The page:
Alarmed, the Hudson's Bay Company fought back. Bitter personal feuds arose between rival traders, and there were frequent confrontations and occasional bloodshed. The profits of both firms began to suffer. There was only one feasible solution: in 1821 a merger was arranged under the name of the older Company. By Imperial Act of the same year, the newly consolidated organization was granted exclusive trading rights in all British North America for the space of twenty-one years.

Three years later the rejuvenated Hudson's Bay Company shifted its western headquarters from Fort George (the former Astoria) to a new post six miles north of the junction of the Willamette and Columbia Rivers. The post, to be named Fort Vancouver, was intended to be a long-term bastion of the Company's power. Within an outer wall measuring five hundred by seven hundred and fifty feet, built of close-fitting beams, there were forty wooden buildings and a brick-and-stone powder magazine. Outside the stockade were some sixty houses for mechanics and servants of the Company plus barns, granaries, dairy-buildings, a boathouse and a hospital. It was evident to all that the Nor-West tradition had endured and the renewed Hudson's Bay Company had come to stay.

Evident to all, that is, except to the American settlers who were coming in ever-increasing numbers along the Oregon Trail. To the Hudson's Bay Company, settlers were an annoyance; they disrupted the fur trade and tended to upset the Company's profitable sale of provisions to the Russian Fur Company in Alaska. Still they kept coming, and although the Company retained a diminishing hope that all land north of the Columbia would remain British, it became steadily more certain that a more northerly post should be established to which a strategic retreat might be made if necessary.

In 1837, Captain McNeill was sent in the Company's steamship Beaver to scout the southern tip of Vancouver's Island, with a view to establishing such a post, and in 1842 his preliminary scouting was followed by a meticulous examination of the area from Ten-Mile Point to Sooke, carried out by young Chief Factor James Douglas. There were three possible harbours in this area. Douglas rejected the most westerly of these, called Sooke (from the Tsoke Indians who lived there), and the large central harbour, called Esquimault (from the Indian name Is-Whoy-Maulth, or "place of the shoaling waters"). In his opinion, the entrance to the former was too narrow and unprotected in rough weather, and the latter did not have sufficiently accessible fresh water. He finally settled on the easterly harbour, called by the Indians Camosun, or Camosack, from the profusion of Camas lilies which grew along its shores and were used by them as food in winter. Although rather shallow and muddy, it did have a protected entrance and adequate fresh water, with plenty of reasonably level ground on which a fort could be raised.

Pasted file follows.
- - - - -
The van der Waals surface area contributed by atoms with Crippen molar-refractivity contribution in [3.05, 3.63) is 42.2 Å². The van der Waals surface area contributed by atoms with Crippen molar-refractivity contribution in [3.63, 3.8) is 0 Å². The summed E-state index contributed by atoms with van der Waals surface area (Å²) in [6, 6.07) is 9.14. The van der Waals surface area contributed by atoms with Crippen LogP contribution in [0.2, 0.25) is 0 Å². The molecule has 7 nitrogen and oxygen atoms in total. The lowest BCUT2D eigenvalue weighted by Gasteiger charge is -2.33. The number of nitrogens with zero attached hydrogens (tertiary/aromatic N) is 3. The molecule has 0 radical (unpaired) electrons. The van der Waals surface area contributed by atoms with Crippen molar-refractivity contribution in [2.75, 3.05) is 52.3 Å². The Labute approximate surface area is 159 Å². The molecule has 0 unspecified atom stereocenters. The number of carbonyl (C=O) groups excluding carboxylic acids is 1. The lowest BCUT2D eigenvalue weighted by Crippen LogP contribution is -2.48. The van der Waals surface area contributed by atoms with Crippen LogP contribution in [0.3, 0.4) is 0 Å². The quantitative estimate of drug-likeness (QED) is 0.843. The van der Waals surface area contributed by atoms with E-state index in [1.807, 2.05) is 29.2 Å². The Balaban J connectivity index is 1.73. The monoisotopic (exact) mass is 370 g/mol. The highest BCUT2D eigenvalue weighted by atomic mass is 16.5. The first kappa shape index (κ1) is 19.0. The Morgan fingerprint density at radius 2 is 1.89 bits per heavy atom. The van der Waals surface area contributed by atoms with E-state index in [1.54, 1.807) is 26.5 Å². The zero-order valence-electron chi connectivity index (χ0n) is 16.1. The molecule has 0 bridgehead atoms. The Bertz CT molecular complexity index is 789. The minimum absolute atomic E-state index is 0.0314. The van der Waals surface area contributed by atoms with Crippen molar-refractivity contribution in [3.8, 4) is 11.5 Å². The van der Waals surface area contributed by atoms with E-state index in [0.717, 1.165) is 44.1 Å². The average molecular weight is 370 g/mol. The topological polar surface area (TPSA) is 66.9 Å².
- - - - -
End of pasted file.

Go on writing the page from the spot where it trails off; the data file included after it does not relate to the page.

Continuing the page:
Douglas returned the following year with men and materials to build the new fort. The stockade was commenced 16 March. 1843. It was built of logs three feet in circumference and twenty-two feet long, to obtain which Douglas entered into a contract with the local Songhees Indians; the Company would loan axes to the Indians who would fell the trees and drag them to the site, receiving one Hudson's Bay Company prime blanket for each forty logs.